Even MicroLED May Not Be Enough
However, even a full color microLED microdisplay, once available, will fall short of the ultimate goal (high visual quality and device comfort) when paired with complex and inefficient and/or bulky optics. The reason is multifold. First, the combiner optic is still either going to be bulky (curved mirror) or grossly inefficient (diffractive, pupil-replicating waveguide). In search of a better solution, some upstarts, such as Tooz, Oorym, and LetinAR, are pursuing alternative combiner optic designs, albeit with some other tradeoffs.
Second, the light coming from the display still spreads out, and it needs to be conditioned to get it into the lens. For diffractive waveguides, there’s an extra challenge of cramming all of the light from the relatively larger display into the smaller input coupling area. Even the high brightness from a MicroLED may not be enough to deliver sufficient brightness to make the device usable outdoors, much less a truly wearable, mass-market device.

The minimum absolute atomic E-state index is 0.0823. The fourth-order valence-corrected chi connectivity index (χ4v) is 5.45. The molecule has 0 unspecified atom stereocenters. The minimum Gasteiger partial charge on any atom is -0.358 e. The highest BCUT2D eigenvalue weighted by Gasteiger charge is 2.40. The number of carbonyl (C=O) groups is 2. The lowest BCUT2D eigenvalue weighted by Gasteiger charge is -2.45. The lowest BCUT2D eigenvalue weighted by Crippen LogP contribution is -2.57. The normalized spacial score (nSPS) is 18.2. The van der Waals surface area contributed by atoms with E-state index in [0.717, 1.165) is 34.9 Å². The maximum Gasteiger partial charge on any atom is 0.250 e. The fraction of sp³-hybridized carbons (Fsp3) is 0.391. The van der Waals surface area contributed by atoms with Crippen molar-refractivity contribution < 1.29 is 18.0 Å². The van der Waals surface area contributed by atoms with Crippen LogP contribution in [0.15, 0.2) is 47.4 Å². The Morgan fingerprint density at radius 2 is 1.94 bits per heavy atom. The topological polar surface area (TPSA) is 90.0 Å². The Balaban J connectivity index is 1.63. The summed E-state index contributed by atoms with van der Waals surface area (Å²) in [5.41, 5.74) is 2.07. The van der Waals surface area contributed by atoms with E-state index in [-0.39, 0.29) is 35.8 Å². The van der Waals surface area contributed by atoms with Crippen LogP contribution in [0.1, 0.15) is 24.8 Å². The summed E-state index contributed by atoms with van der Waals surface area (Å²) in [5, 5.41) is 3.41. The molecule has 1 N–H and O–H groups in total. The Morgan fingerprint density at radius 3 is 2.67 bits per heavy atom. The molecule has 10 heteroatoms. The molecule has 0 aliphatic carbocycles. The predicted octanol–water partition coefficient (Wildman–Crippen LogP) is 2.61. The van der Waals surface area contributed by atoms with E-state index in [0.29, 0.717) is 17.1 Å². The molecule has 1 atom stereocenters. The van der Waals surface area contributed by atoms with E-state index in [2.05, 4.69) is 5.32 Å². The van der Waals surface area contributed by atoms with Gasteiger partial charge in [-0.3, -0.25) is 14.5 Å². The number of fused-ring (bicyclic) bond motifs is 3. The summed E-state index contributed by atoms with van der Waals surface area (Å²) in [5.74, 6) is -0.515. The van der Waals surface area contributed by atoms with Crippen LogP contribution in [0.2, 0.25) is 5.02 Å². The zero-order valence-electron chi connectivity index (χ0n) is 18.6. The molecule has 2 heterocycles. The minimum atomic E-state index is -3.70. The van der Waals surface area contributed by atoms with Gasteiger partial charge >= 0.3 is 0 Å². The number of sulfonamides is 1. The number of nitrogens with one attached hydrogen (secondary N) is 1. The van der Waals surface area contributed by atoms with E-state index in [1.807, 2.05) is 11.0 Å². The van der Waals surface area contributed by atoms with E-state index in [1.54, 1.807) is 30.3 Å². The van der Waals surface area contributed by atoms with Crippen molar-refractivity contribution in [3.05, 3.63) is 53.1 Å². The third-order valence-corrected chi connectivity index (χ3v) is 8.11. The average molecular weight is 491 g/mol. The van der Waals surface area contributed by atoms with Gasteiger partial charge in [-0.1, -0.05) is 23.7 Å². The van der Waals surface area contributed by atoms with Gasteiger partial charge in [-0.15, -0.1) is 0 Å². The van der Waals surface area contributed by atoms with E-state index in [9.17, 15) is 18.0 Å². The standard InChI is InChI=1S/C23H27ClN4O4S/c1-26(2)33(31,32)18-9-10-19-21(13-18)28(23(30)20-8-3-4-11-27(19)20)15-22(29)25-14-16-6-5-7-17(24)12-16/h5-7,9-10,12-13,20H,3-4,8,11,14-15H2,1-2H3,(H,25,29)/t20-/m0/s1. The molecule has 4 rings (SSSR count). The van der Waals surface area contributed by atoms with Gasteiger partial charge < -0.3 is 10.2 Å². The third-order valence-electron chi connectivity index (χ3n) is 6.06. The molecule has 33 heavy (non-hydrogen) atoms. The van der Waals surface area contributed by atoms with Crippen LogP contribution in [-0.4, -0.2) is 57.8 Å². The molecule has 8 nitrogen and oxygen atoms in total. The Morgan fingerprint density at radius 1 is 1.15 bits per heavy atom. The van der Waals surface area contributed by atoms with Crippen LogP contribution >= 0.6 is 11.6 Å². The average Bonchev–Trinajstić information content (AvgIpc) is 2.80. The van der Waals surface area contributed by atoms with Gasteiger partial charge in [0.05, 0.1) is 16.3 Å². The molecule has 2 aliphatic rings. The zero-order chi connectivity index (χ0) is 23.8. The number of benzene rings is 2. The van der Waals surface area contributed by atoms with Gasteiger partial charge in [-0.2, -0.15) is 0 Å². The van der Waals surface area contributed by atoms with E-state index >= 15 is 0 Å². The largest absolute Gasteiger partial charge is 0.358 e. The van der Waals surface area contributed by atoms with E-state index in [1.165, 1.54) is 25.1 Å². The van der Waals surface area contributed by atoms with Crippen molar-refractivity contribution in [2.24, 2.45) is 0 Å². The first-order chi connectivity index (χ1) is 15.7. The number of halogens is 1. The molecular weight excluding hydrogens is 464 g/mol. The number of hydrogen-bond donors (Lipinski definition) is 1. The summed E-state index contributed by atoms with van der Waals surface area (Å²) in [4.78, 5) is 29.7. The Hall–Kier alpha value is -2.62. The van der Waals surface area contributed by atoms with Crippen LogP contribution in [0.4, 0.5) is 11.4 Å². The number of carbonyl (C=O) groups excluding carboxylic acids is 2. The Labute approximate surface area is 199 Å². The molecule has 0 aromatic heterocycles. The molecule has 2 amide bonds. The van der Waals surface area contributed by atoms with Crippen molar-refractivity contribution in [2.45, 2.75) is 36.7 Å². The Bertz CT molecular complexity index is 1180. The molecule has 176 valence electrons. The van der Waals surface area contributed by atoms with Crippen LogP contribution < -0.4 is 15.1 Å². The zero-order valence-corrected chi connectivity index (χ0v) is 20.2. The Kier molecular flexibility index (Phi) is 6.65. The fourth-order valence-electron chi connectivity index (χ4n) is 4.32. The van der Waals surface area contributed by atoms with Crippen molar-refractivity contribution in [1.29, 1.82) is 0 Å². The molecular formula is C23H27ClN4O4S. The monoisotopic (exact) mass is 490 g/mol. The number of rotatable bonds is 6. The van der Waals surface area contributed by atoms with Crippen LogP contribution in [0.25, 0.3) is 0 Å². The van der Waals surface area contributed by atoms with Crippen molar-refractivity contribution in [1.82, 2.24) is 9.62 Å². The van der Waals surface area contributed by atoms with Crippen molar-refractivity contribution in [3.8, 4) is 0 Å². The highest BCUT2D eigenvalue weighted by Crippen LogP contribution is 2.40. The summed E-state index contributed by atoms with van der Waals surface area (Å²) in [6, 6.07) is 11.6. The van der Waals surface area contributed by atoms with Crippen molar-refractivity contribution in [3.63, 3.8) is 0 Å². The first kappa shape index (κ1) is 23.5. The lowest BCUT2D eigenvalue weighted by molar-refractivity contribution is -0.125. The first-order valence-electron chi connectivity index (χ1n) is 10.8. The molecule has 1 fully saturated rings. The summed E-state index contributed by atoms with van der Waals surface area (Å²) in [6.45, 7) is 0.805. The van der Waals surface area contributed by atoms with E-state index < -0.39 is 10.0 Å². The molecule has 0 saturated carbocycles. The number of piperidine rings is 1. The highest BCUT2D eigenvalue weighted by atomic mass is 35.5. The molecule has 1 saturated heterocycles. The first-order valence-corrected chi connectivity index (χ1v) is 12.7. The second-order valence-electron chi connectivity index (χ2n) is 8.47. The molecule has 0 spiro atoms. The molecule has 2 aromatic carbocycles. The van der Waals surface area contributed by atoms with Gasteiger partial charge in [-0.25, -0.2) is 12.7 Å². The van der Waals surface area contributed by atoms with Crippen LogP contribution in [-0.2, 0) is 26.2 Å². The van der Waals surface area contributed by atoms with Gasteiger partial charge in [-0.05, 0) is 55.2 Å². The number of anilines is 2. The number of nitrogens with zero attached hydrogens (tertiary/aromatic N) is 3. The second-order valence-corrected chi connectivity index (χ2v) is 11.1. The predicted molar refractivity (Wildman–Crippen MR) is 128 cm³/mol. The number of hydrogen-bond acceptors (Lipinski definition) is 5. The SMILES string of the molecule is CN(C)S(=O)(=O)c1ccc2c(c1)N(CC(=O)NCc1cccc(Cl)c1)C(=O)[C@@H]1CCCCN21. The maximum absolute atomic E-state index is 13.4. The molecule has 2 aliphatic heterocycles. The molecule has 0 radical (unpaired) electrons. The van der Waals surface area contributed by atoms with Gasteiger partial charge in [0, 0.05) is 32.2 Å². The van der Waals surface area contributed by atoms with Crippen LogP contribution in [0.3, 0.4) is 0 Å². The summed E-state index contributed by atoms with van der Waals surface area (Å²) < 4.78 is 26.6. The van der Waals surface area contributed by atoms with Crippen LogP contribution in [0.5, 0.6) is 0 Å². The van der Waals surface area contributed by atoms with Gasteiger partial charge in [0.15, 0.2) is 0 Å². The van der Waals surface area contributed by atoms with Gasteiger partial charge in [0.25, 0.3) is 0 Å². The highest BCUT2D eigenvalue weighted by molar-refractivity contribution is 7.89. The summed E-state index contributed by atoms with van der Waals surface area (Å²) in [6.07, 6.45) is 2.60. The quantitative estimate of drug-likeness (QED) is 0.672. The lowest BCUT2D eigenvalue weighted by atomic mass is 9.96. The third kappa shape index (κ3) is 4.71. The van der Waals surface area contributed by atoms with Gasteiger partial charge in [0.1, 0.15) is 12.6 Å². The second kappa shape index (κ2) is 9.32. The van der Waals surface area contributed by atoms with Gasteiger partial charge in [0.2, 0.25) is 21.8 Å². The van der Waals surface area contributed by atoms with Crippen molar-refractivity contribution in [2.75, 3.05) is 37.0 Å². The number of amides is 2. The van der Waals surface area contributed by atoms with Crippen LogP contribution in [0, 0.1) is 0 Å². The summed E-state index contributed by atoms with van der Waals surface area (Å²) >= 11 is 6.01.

Are we then stuck waiting 20+ years for the technology to evolve and meet our goals under these current assumptions?Even the high brightness from a MicroLED may not be enough to deliver sufficient brightness to make the device usable outdoors, much less a truly wearable, mass-market device. Click To Tweet
What if the assumptions are backward? What if we made the displays smarter and the optics less complex? What if we can accommodate a wider variety of human physiology and personal styles? What would that look like?
Old vs New Assumptions for Consumer-Grade Wearable Displays:
We’ll explore these questions in part 4.